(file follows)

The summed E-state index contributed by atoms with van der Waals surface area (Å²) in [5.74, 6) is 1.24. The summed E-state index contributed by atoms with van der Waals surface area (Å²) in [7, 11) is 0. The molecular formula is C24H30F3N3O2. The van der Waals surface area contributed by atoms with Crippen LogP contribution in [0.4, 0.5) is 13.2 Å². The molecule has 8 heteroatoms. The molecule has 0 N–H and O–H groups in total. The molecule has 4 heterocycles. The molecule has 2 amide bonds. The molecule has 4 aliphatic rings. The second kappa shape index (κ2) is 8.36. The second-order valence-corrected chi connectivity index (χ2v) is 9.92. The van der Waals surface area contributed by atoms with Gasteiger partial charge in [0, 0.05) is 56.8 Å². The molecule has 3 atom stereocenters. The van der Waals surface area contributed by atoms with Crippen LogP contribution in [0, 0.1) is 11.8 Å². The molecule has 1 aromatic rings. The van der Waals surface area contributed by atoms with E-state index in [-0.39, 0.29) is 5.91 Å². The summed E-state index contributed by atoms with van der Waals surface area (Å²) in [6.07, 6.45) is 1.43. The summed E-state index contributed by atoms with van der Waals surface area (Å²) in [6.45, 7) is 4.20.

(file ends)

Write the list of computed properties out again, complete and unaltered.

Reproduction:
The summed E-state index contributed by atoms with van der Waals surface area (Å²) in [5.74, 6) is 1.24. The summed E-state index contributed by atoms with van der Waals surface area (Å²) in [7, 11) is 0. The molecular formula is C24H30F3N3O2. The van der Waals surface area contributed by atoms with Crippen LogP contribution in [0.4, 0.5) is 13.2 Å². The molecule has 8 heteroatoms. The molecule has 0 N–H and O–H groups in total. The molecule has 4 heterocycles. The molecule has 2 amide bonds. The molecule has 4 aliphatic rings. The second kappa shape index (κ2) is 8.36. The second-order valence-corrected chi connectivity index (χ2v) is 9.92. The van der Waals surface area contributed by atoms with Gasteiger partial charge in [0, 0.05) is 56.8 Å². The molecule has 3 atom stereocenters. The van der Waals surface area contributed by atoms with Crippen LogP contribution in [0, 0.1) is 11.8 Å². The molecule has 1 aromatic rings. The van der Waals surface area contributed by atoms with E-state index in [-0.39, 0.29) is 5.91 Å². The summed E-state index contributed by atoms with van der Waals surface area (Å²) in [6.07, 6.45) is 1.43. The summed E-state index contributed by atoms with van der Waals surface area (Å²) in [6.45, 7) is 4.20.